When I first started writing, I searched for an answer to the question: what makes good prose? I gleaned information from various places: workshops I attended, courses I undertook, books and blogs I read, and mainstream publishers, authors and editors that I worked with and talked to. I searched for the answer over a period of five years while I wrote and refined my Diamond Peak Series. Even when the manuscript of the first book, Lethal Inheritance, was doing the query rounds of the big publishers with my agent, Debbie Golvan, I continued my study and line edited my book again. I found pearls in a variety of places, but never did I find all the vital information in one place.
When I began writing reviews of both mainstream and indie published books, I discovered that many indie books lacked the quality of prose I saw in mainstream fiction. Though the level of copy editing was adequate in some—and not so adequate in others—few of them had been line edited, hence the problem. When I began doing manuscript appraisals and, after gaining an editing qualification, offering editing services, I found myself sharing the tips I’d learnt with the authors I worked with. Since the same issues repeated themselves, I wrote notes to save me rewriting the information every time I needed to explain something. Those notes, written to address the common issues I found in authors work, became more comprehensive over time, and now form the basis of a book I call ‘The Elements of Active Prose’ that I plan to publish at the end of March.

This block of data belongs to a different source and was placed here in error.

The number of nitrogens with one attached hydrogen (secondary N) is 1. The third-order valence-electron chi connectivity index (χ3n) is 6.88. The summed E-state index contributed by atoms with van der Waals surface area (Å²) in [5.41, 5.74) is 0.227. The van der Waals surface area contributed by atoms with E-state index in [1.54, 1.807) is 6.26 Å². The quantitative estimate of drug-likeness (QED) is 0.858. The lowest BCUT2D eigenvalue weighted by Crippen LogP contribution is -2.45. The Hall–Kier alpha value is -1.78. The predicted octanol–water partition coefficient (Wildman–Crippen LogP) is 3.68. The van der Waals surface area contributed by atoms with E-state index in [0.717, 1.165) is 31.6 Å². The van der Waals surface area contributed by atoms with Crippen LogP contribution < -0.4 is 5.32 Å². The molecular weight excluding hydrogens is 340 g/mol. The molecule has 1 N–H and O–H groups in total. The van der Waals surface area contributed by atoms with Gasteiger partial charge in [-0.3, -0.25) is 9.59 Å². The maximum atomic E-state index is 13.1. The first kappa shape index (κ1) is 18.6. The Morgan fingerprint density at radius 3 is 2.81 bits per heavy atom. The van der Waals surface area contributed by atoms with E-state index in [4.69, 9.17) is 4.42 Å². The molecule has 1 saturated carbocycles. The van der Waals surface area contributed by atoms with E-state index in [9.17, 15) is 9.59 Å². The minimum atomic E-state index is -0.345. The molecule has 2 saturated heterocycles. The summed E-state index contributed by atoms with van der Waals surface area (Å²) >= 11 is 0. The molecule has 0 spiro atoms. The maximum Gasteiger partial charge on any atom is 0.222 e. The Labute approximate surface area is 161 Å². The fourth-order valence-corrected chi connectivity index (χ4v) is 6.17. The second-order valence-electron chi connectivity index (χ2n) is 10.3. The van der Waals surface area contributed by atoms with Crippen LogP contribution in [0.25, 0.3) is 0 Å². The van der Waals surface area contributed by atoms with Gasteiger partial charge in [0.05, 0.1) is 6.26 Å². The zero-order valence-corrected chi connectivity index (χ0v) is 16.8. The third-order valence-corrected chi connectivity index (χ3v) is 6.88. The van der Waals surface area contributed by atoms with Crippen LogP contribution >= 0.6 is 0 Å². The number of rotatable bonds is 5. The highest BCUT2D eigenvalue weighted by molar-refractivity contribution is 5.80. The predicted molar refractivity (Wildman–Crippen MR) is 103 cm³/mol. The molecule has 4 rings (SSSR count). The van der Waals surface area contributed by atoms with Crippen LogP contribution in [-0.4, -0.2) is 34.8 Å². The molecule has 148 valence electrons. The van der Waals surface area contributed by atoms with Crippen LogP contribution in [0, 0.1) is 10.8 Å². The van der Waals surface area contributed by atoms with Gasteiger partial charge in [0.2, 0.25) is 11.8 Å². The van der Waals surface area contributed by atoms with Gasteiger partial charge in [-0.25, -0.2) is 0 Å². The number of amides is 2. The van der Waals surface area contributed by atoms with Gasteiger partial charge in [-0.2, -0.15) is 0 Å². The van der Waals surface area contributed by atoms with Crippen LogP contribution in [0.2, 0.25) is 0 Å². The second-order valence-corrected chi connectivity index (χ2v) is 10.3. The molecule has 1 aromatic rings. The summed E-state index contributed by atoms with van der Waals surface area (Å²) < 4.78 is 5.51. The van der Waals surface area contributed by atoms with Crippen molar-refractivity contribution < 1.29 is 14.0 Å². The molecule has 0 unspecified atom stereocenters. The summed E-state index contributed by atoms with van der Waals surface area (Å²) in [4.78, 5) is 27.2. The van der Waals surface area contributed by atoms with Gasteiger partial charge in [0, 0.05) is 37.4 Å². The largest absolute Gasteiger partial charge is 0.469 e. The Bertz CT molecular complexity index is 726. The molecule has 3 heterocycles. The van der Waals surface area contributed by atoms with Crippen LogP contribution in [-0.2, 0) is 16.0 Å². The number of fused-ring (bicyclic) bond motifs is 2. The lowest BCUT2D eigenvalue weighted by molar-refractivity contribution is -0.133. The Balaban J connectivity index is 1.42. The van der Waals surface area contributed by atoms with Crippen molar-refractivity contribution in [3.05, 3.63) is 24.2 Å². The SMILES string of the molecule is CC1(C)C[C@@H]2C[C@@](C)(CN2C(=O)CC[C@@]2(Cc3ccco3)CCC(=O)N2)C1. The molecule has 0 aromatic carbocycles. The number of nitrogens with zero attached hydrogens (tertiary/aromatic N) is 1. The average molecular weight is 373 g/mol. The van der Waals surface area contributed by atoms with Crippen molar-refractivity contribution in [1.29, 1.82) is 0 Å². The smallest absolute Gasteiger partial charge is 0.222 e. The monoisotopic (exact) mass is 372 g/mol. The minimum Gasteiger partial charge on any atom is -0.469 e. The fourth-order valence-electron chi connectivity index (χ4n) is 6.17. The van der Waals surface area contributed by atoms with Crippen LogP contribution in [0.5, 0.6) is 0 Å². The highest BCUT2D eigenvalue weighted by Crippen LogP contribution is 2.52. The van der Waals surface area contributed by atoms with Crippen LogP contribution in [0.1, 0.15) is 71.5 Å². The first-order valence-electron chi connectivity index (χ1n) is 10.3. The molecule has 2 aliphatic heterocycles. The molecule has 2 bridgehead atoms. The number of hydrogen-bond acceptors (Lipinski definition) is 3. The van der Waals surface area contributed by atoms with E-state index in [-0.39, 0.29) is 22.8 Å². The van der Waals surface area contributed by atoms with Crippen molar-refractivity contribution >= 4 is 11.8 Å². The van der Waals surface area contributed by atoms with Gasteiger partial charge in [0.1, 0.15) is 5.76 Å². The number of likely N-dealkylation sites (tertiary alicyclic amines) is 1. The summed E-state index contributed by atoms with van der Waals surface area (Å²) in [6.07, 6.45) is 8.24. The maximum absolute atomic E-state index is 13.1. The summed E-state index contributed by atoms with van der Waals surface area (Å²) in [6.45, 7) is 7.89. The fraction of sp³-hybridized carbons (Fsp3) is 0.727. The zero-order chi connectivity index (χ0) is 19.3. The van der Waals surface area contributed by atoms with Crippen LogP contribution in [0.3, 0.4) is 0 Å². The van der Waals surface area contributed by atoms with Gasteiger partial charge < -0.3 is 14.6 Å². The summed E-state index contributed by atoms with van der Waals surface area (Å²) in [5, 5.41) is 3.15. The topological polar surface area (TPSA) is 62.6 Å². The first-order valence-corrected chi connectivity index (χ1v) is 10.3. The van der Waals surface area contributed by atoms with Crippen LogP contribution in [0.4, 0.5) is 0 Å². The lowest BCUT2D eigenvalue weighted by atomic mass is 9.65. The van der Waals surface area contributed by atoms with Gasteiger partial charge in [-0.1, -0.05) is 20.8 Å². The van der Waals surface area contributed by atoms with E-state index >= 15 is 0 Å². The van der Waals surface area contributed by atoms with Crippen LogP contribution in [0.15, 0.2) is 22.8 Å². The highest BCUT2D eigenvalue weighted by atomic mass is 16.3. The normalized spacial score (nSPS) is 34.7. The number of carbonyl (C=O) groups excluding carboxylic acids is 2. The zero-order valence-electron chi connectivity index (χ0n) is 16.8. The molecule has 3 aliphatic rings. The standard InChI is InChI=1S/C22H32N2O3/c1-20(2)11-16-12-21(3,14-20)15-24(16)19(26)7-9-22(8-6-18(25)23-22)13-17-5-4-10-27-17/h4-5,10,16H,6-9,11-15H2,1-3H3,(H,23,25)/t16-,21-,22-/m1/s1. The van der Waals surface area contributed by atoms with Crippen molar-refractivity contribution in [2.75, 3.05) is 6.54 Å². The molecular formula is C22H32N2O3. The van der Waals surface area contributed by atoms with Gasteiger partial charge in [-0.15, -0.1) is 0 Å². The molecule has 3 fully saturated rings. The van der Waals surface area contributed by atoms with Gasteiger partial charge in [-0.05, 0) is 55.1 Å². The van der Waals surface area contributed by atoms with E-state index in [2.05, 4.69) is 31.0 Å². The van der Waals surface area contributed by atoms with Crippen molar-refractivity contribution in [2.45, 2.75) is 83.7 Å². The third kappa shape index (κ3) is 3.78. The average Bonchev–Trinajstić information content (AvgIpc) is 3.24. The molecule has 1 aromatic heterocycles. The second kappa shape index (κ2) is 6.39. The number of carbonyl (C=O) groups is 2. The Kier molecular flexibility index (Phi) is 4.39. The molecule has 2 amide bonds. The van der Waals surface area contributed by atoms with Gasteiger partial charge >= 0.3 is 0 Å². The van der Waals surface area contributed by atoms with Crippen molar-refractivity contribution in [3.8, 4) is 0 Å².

The book doesn’t go into grammar and punctuation, or deal with the big picture aspects of fiction writing—plenty of books cover those topics—it focuses on line editing skills. If you heed the words of advice in this book, I may just be doing myself out of a job! My intention in writing this book is to improve the quality of writing we see in independently published books. If you can’t afford a line editor, then I really hope that you’ll read this book and apply what you learn.
So … look out for it near the end of March.
I don’t have a cover yet, but I do have a first draft of the blurb. How does this sound to you?
Anyone studying writing will have heard the advice to ‘show, don’t tell,’ but what does that really mean? And how do you actually do it? Many books tell us about the broad strokes of writing fiction—characters, plot, pacing, dialogue and so on—but they rarely tell you how to write good prose. This book rectifies this imbalance. It looks at how you use words in sentences, and gives pithy tips for making your prose as exciting and engaging as possible. It also gives great tips on how to self-edit, along with excellent advice on working with editors, applying ‘rules’ and dealing with criticism.
Drawing on her considerable experience as a line editor and as a reviewer for the Awesome Indies, the author explains the influence various word usages have on the reader’s experience and points out the traps to avoid if you want your writing to look professional. Though an excellent resource for beginners, there is also much in here that is relevant to experienced authors, especially to anyone interested in gaining Awesome Indies approval for their books. This short book is quite possibly the most helpful book on writing prose that you’ll ever find.
Would you buy this book? Can you think of any ways to improve the blurb?
Material used in this book can be found under the Writer’s Tips category